Supercritical biodiesel plant at ethanol refinery now operational

By Ron Kotrba | November 05, 2015

Nearly two years after the project was announced, a 5 MMgy supercritical biodiesel plant in Annawan, Illinois, is now operational. Designed and built by Jatrodiesel Inc., the innovative facility is co-located with the 125 MMgy CHS-owned Patriot Renewable Fuels ethanol plant, leveraging the existing refinery’s infrastructure, steam, and distillers corn oil byproduct for biodiesel feedstock.

Raj Mosali, president of the Ohio-based biodiesel process technology firm Jatrodiesel, said the final stages of tying the automation into the process are underway. “All the Super equipment and the distillation columns have been commissioned and are running, and in seven to 10 days the plant should be in full production,” Mosali told Biodiesel Magazine.

CHS personnel trained for two weeks at Jatrodiesel’s headquarters in Miamisburg, Ohio, where Jatrodiesel has been testing its trademarked Super process for three to four years. Mosali said multiple hazop trainings have been performed as well—once with Patriot Renewable Fuels prior to CHS’s takeover, and again afterwards.

Jatrodiesel describes its Super technology as a single-stage process that eliminates esterification and transesterification, and puts no limit on free fatty acid (FFA) levels in feedstock. It cuts the cost of traditional biodiesel refining by 25 to 28 percent, the company says, in part by eliminating the need for conventional catalysts. Feedstock is mixed with methanol and is introduced into the Super column, which operates in a supercritical environment. High temperatures and pressures are maintained in the truly continuous process and complete conversion takes place in minutes with minimal or no loss in yield, according to Jatrodiesel. The feedstock’s water content also has no effect on the process. The mixture coming from the Super column is then sent through a separation process to isolate biodiesel from glycerin, and the excess methanol is recovered. The biodiesel is then either water- or dry-washed to remove excess glycerin.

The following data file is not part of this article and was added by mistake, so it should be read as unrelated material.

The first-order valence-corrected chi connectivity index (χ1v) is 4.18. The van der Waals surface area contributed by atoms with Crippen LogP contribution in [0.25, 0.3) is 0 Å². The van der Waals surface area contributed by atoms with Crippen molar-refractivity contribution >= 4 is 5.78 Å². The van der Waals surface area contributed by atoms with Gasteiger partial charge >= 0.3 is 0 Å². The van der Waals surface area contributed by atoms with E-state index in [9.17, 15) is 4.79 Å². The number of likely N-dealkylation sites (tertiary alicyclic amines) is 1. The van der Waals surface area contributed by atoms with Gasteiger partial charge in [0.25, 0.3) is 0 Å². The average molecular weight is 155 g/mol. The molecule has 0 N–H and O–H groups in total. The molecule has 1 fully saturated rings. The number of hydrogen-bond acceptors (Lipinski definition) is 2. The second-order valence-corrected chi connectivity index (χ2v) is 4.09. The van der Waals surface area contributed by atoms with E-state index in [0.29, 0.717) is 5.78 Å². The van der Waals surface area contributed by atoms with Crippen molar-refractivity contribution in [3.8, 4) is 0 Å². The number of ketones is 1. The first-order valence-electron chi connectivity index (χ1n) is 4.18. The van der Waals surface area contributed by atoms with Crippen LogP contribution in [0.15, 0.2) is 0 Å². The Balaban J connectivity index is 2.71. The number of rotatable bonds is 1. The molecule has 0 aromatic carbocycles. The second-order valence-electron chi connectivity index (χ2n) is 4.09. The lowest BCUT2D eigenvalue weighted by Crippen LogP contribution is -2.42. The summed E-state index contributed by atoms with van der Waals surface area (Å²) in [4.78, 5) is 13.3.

“This changes the whole landscape,” Mosali said. “The simplicity is remarkable, we’re talking three or four steps in the Super process vs. 10 steps in traditional biodiesel processing. We have built 18 traditional biodiesel plants, and we know the complexity in the process due to variable feedstocks and FFA and, also, the complexity in operations due to various processes involved. The Super process addresses those issues and solves them. The process makes the operations simpler. And it opens up the feedstock choice that can be used in a biodiesel process to everything out there, instead of various restrictions that you normally have in a traditional plant.”

Mosali told Biodiesel Magazine that Jatrodiesel had to overcome three big challenges in commercializing the Super process. “There’s no supercritical process used in a chemical plant at this volume, so all the pumps, valves, reactors, automation—it was all new ground for us,” he said. “The biggest thing is scale-up. Doing it in the lab is one thing, but when employing the supercritical process on a massive scale, nothing works the same so we had to figure out all the complications around that.”

The second hurdle was making the process truly continuous vs. batch, as Mosali said most supercritical operations in other industries are batch. “How to pressurize and relieve in continuous fashion was important—how to supply pressures and temperatures in a truly continuous mode,” he said. “We couldn’t be a true fuel-making company in batch-mode.”

Finally, overcoming the high equipment costs for a supercritical process was paramount. “If our capex was two to three times the cost of a traditional biodiesel plant, then simplicity and lower operational costs of the process wouldn’t matter because, while it saves on the process side—well, knowing what we know about this industry right now, we had to stay price-competitive,” Mosali said. 

According to Mosali, Jatrodiesel can build a 15 MMgy greenfield supercritical plant for $1 to $1.25 per gallon vs. a traditional greenfield plant of the same size at $1.50 to $2 a gallon.

“If it’s vertically integrated into an ethanol refinery, for example, the costs are even lower because we’re leveraging the existing infrastructure, steam and on-site feedstock,” he said. Furthermore, with the high-volume of diesel truck traffic moving in and out of ethanol plants, Mosali said on-site dispensing of biodiesel blends would help satisfy that great demand for fuel. In addition, the ethanol plant could capture the D4 RINs.

Jatrodiesel personnel remain on-site in Annawan as the new biodiesel facility moves toward full operation in the coming days. 

 

 
 
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